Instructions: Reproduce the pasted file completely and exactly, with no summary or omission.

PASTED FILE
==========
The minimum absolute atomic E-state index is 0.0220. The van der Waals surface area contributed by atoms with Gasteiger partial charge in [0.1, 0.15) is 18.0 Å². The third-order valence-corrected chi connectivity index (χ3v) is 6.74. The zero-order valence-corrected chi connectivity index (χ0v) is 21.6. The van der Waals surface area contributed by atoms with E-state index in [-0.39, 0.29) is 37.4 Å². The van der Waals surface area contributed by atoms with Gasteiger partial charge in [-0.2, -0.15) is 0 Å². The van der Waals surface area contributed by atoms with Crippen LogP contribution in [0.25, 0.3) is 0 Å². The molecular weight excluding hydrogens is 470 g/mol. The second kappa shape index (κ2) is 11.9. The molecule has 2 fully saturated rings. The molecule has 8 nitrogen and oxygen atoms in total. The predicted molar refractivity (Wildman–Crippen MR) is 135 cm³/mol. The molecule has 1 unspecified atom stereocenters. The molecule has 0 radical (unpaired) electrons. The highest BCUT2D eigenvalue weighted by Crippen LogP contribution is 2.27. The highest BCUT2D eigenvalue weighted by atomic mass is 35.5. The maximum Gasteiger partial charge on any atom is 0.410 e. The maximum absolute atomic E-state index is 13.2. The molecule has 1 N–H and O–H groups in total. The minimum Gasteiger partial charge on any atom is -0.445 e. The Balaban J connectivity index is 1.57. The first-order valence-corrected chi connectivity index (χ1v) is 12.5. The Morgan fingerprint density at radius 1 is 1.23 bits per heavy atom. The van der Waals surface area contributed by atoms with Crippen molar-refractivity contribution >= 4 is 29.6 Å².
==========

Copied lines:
The minimum absolute atomic E-state index is 0.0220. The van der Waals surface area contributed by atoms with Gasteiger partial charge in [0.1, 0.15) is 18.0 Å². The third-order valence-corrected chi connectivity index (χ3v) is 6.74. The zero-order valence-corrected chi connectivity index (χ0v) is 21.6. The van der Waals surface area contributed by atoms with E-state index in [-0.39, 0.29) is 37.4 Å². The van der Waals surface area contributed by atoms with Gasteiger partial charge in [-0.2, -0.15) is 0 Å². The van der Waals surface area contributed by atoms with Crippen LogP contribution in [0.25, 0.3) is 0 Å². The molecular weight excluding hydrogens is 470 g/mol. The second kappa shape index (κ2) is 11.9. The molecule has 2 fully saturated rings. The molecule has 8 nitrogen and oxygen atoms in total. The predicted molar refractivity (Wildman–Crippen MR) is 135 cm³/mol. The molecule has 1 unspecified atom stereocenters. The molecule has 0 radical (unpaired) electrons. The highest BCUT2D eigenvalue weighted by Crippen LogP contribution is 2.27. The highest BCUT2D eigenvalue weighted by atomic mass is 35.5. The maximum Gasteiger partial charge on any atom is 0.410 e. The maximum absolute atomic E-state index is 13.2. The molecule has 1 N–H and O–H groups in total. The minimum Gasteiger partial charge on any atom is -0.445 e. The Balaban J connectivity index is 1.57. The first-order valence-corrected chi connectivity index (χ1v) is 12.5. The Morgan fingerprint density at radius 1 is 1.23 bits per heavy atom. The van der Waals surface area contributed by atoms with Crippen molar-refractivity contribution >= 4 is 29.6 Å².